Last night I had the honour of sleeping outside the offices of my illustrious employer in Reading. I'll spare the usual jokes and sarcasm, because this was all about Byte Night.
For the uninitiated, Byte Night is a yearly occurrence where a bunch of IT professionals basically give up the comforts of home and bed for a night in order to raise money for and better understand the plight of homeless children. The monies raised go to a charity called Action for Children, and the understanding gained, well, that's right here. Hopefully I can convey a little of it to you...
Those of us taking part (about 150 in Thames Valley Park this year) have been raising sponsorship money over the past few weeks and last night we all gathered in one of the Oracle buildings for the evening. The format was pretty simple - registration for the event, some speeches, some food, a fundraising raffle and an auction before heading outside to bed down under the clouds. Since I've not done this before, many of the things we were told were news to me, and Ive still got a bit of a lump in my throat.
What sort of kids end up in care, or on the streets? Troublemakers, misfits and junkies, right? No - dead wrong. Example stories we were told of cases typical of those in which Action for Children find themselves involved:
1) A teenage boy, sleeping rough on the streets. His parent were seperated, and living at his Mum's house had become impossible for him, since there were only two bedrooms and he has a younger brother and sister. He'd tried staying with his Dad, but his Dad's hooked on smack, so its not the nicest of places, with junkies in and out all day. He'd stayed with one of his Dad's 'straighter' pals for a while, but that hadn't worked out, and he was on the street. Without Action for Children's intervention he'd probably still be there, but they managed to help him find somewhere to live, set him up, and start him out with a job. A chance of a normal life.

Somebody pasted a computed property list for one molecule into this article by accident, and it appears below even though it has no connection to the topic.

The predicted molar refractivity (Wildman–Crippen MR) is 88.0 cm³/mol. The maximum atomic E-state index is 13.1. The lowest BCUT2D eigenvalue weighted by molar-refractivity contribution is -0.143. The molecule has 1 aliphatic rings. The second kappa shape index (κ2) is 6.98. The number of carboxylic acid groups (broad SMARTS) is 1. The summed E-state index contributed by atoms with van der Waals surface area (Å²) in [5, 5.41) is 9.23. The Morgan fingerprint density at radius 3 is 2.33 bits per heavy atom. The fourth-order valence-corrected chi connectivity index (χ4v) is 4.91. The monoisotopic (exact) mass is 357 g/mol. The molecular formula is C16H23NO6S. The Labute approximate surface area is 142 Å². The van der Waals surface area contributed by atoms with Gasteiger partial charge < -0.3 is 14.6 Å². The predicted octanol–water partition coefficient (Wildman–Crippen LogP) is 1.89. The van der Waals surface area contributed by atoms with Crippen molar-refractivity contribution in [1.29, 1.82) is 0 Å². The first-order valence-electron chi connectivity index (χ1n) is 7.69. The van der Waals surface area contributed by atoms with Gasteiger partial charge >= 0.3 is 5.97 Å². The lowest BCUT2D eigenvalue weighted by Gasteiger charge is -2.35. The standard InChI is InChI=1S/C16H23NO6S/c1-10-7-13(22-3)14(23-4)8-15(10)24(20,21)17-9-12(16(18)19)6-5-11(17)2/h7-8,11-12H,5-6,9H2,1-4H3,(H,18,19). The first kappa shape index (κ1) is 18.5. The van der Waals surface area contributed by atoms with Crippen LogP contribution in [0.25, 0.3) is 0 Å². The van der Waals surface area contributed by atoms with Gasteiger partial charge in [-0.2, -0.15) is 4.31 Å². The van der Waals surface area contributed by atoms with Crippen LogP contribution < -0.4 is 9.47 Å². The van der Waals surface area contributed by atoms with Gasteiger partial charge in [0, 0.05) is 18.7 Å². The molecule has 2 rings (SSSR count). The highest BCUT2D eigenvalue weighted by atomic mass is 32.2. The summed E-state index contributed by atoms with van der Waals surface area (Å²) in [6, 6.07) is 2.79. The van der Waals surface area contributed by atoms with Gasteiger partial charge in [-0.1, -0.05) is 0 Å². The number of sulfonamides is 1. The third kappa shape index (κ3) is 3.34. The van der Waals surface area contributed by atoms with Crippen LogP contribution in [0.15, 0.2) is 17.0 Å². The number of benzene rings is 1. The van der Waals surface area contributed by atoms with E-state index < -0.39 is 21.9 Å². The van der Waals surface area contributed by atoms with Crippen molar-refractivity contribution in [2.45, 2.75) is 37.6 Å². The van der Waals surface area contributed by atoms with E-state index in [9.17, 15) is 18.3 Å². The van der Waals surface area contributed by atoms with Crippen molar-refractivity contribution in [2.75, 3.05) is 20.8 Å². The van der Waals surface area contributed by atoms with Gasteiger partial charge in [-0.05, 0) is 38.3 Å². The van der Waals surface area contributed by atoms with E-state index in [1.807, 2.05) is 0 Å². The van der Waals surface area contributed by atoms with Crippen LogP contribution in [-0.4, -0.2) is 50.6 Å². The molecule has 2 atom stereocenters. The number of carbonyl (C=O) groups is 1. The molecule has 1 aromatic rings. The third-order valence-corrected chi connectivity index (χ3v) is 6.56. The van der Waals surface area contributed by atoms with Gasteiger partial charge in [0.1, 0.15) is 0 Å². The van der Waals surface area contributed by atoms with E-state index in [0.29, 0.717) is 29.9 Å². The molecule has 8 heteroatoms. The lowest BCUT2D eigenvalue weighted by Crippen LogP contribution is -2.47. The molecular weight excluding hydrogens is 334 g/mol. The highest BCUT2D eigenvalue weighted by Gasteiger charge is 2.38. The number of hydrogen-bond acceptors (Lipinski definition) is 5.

2) A teenage girl, also sleeping rough. Every Friday, her Dad and Uncle went drinking. When they came home, her uncle would sexually abuse her. This had been going on for years (it started when she was 13) by the time she decided that living rough on the streets was better that what she had to suffer at home. Her Mum had known the abuse was going on - she was certain, because "when I cried, Mum would turn the TV up so she couldn't hear me"...
3) Sometimes the charity can get involved before a Kid hits the streets - perhaps communication has broken down at home, there are arguments, maybe more. Action for Children can often mediate, counsel, generally get things back on track before they get as bad as they can get...
33% of the kids who've been driven to live rough on the streets will attempt suicide. One kid in every three.
So its pretty desperate, isn't it? But, there are always some sad and desperate cases, aren't there? Surely there cant be that many of them? What's the scale of the problem?Well, according to a survey in the UK conducted two years ago, there were 75,000 kids living rough on the streets, and every single one of them will have had a story like those Ive just told you.